We should distinguish private-label or store brands from generics. Generics are unbranded, plainly packaged, less expensive versions of common products such as spaghetti, paper towels, and canned peaches. They offer standard or lower quality at a price that may be as much as 20 percent to 40 percent lower than nationally adver­tised brands and 10 percent to 20 percent lower than the retailer’s private-label brands. The lower price is made possible by lower-cost labeling and packaging and minimal advertising and sometimes lower-quality ingredients.

Generics can be found in a wide range of different products, even medicines. Pharma giant Novartis is one of the world’s top five makers of branded drugs, with such successes as Diovan for high blood pressure and Gleevec for cancer, but it has also become the world’s second-largest maker of generic drugs following its acquisition of Sandoz, HEXAL, Eon Labs, and others.59


In the battle between manufacturers’ and private labels, retailers have increasing market power. Because shelf space is scarce, many supermarkets charge a slotting fee for accepting a new brand to cover the cost of listing and stocking it. Retailers also charge for special display space and in-store advertising space. They typically give more prominent display to their own brands and make sure they are well stocked.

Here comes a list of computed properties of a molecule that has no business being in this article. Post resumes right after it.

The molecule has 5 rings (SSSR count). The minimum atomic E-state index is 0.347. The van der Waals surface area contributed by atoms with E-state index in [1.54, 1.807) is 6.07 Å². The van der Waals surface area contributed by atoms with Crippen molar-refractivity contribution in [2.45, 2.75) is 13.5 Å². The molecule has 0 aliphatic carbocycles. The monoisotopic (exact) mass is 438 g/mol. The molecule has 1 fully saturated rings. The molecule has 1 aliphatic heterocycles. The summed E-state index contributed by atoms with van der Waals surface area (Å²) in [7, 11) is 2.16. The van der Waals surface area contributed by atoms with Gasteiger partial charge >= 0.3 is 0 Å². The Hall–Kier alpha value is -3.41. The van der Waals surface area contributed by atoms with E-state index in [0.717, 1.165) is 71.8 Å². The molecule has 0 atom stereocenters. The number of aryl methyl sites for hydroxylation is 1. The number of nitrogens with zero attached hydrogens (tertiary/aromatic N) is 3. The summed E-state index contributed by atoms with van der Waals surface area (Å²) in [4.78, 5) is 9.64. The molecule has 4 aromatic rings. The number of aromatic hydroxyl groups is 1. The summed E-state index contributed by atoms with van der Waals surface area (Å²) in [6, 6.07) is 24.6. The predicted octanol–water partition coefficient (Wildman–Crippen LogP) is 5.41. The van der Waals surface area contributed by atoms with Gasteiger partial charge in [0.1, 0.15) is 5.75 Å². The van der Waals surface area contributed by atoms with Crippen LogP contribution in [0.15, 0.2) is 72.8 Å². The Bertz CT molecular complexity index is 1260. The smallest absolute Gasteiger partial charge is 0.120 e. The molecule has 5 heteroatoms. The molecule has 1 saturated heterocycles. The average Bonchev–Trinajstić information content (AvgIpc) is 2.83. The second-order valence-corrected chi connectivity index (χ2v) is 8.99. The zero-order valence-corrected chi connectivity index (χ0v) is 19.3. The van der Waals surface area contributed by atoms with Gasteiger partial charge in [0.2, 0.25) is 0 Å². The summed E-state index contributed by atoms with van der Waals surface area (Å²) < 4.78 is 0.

Retailers are building better quality into their store brands and emphasizing attractive, innovative packaging. Supermarket retailers are adding premium store-brand items. When Kroger’s switched to new vendors to supply better-quality cheeses, meats, and veggies for its upscale private-label pizza, sales soared; the supermarket chain now owns 60 percent of the premium pizza market in its stores.60 One of the most successful supermarket retailers with private labels is Canada’s Loblaw.61

LOBLAW Since 1984, when its President’s Choice line of foods made its debut, the term private label has brought Loblaw instantly to mind. The Toronto-based company’s Decadent Chocolate Chip Cookie quickly became a Canadian leader and showed how innovative store brands could compete effectively with national brands by matching or even exceeding their quality. A finely tuned brand strategy for its premium President’s Choice line and its no-frills, yellow-labeled No Name line (which the company relaunched with a vengeance during the recent recession) has helped differentiate its stores and built Loblaw into a powerhouse in Canada and the United States. The President’s Choice line has become so successful that Loblaw is licensing it to noncompetitive retailers in other countries. To complete a “good, better, best” brand portfolio, Loblaw has also introduced an “affordable luxury” line of more than 200 President’s Choice food products under a distinctive “Black Label” design. Each one—from eight-year-old cheddar and ginger-spiced choco­late sauce to bacon marmalade—is marketed with a story about where it’s from, who produces it, and why it was chosen. To capitalize on the overall strength of its private labels, Loblaw launched a Food Network reality TV show, Recipe to Riches, where contestants compete to have their homemade recipes developed into an actual President’s Choice product available to purchase the very next day at Loblaw’s stores.